Moses Mulumba is the executive director of the Centre for Health, Human Rights & Development (CEHURD) – the group that originally pushed the petition forward. He said the court’s decision not to wade into a “political question” was based on antiquated law and failed to address the fact that women were being denied rights guaranteed under Uganda’s constitution.

“I think it was very wrong for the judiciary to rely on very old United States jurisprudence to inform their decisions on clear violations of human rights,” he said. The courts should focus on upholding the constitution, he said, instead of “hiding under old political doctrines.”

In a country where statistics show that 16 women die every day from childbirth complications, the activists generally charged the government with perpetuating a maternal death rate that is “unacceptably high”. Ultimately, they are looking for the government to invest more in the country’s health system, to improve care and make sure critical resources are always available.

Valente Inziku, Anguko’s husband and one of the petitioners, said he watched his wife bleed to death as he tried to get nurses at the hospital to attend to her. “When she started bleeding seriously, the only the thing [the staff] did was they came and they told me… to clean the blood,” he said.

“People are disappointed, but we are not stopping there,” said Sylveria Alwoch, of the Uganda National Health Consumers Organization, one of the groups that supported the petition. “We are encouraging people to always report those cases. They shouldn’t be demotivated… They should still have that courage, that vigilance to speak out and bring out those issues.”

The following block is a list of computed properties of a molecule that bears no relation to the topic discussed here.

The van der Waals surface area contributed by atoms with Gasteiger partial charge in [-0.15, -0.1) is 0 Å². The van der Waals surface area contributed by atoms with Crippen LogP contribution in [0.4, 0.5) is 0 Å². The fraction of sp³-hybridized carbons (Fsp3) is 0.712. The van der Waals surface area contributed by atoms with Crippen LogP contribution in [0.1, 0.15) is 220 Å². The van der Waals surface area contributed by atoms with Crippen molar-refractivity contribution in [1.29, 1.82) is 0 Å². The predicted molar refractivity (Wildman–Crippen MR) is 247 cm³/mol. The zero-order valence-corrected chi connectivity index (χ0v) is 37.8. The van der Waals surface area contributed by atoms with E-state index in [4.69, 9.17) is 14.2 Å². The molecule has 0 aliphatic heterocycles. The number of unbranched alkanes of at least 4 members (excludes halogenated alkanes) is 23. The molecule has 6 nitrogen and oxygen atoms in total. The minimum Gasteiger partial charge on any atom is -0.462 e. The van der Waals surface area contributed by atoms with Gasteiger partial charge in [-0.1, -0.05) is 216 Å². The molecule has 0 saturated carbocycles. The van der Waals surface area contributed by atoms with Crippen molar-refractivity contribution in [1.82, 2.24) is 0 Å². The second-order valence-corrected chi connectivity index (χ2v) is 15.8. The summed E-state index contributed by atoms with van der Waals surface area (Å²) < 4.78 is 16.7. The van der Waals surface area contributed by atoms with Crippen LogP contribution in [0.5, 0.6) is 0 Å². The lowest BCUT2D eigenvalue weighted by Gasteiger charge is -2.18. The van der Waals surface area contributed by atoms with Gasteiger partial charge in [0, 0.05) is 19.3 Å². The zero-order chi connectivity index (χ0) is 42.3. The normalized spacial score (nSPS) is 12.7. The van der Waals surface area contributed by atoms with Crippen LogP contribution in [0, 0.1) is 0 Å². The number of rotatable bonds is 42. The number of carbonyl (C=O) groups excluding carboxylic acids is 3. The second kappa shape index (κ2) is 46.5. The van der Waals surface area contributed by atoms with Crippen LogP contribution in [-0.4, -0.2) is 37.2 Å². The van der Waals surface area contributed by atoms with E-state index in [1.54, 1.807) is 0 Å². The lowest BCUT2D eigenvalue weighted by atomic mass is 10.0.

Win or lose, CEHURD’s Mulumba said;

the petition had raised awareness of the country’s ongoing maternal deaths and helped rally people around the cause.


UGANDA : Creating A Healthier Future for our Youth

By; Ikirimat Grace Odeke (Program officer , Sexual Health improvement Project

It was the day before we broke off for the Christmas holiday. I was wrapping up at the office when a phone call came from 400 kilometers away. On the other end of the line was John, a student nurse and sexual health educator, and my colleague at the Sexual Health Improvement Project (SHIP). He urgently wanted advice on how best to handle the ordeal of an 11-year-old girl who was raped by a man two years ago.

The girl reported the abuse to her mother, who concealed the matter after receiving a bribe from the perpetrator. The mother warned the little girl never to tell anyone what had happened. “Sarah has just revealed this to me after she tested HIV+ during our outreach visit today,” John said in a poignant tone. “She is emaciated, weak, and malnourished. I need advice on how best to handle this delicate issue.” As I listened, I found myself baffled both by the details of Sarah’s story and by the fact that her situation is all too common in Uganda: This is the reality girls are grappling with in my community.

As coordinator of SHIP, it is my job to help young people like Sarah who confide in our sexual health educators. We are now connecting Sarah to the local health facility for treatment and are getting in touch with the District Probation Officer who is in charge of children’s affairs to take up the issue. Setting the wheels in motion to get Sarah out of her predicament reminds me of my own path to this work, and of all the reasons we urgently need sexual health education. Rape, incest, teen pregnancy, and transmission of AIDS are all serious problems in Uganda. I believe the only way to combat these situations is to address the cultural and social issues that cause them. I know that education is our most powerful tool to create a safer and healthier future for Uganda’s youth. SHIP’s vision is a society of healthy young people empowered to make informed and responsible decisions regarding their sexuality. And with more than 70 percent of Ugandans under 24 years, we’ve got no time to lose.